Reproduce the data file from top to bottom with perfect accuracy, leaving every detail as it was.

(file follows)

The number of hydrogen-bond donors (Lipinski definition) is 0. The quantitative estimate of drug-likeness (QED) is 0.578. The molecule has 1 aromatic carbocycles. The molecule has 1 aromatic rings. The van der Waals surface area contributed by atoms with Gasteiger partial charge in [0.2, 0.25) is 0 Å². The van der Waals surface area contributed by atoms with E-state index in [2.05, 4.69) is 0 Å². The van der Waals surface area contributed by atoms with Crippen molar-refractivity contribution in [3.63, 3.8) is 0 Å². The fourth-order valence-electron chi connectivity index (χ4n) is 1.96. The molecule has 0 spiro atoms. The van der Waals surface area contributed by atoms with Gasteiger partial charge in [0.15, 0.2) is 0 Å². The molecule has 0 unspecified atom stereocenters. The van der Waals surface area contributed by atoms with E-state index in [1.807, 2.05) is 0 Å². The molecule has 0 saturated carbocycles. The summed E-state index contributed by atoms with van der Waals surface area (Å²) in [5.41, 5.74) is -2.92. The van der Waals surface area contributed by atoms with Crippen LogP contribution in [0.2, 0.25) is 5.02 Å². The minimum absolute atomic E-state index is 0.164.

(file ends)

The number of hydrogen-bond donors (Lipinski definition) is 0. The quantitative estimate of drug-likeness (QED) is 0.578. The molecule has 1 aromatic carbocycles. The molecule has 1 aromatic rings. The van der Waals surface area contributed by atoms with Gasteiger partial charge in [0.2, 0.25) is 0 Å². The van der Waals surface area contributed by atoms with E-state index in [2.05, 4.69) is 0 Å². The van der Waals surface area contributed by atoms with Crippen molar-refractivity contribution in [3.63, 3.8) is 0 Å². The fourth-order valence-electron chi connectivity index (χ4n) is 1.96. The molecule has 0 spiro atoms. The van der Waals surface area contributed by atoms with Gasteiger partial charge in [0.15, 0.2) is 0 Å². The molecule has 0 unspecified atom stereocenters. The van der Waals surface area contributed by atoms with E-state index in [1.807, 2.05) is 0 Å². The molecule has 0 saturated carbocycles. The summed E-state index contributed by atoms with van der Waals surface area (Å²) in [5.41, 5.74) is -2.92. The van der Waals surface area contributed by atoms with Crippen LogP contribution in [0.2, 0.25) is 5.02 Å². The minimum absolute atomic E-state index is 0.164.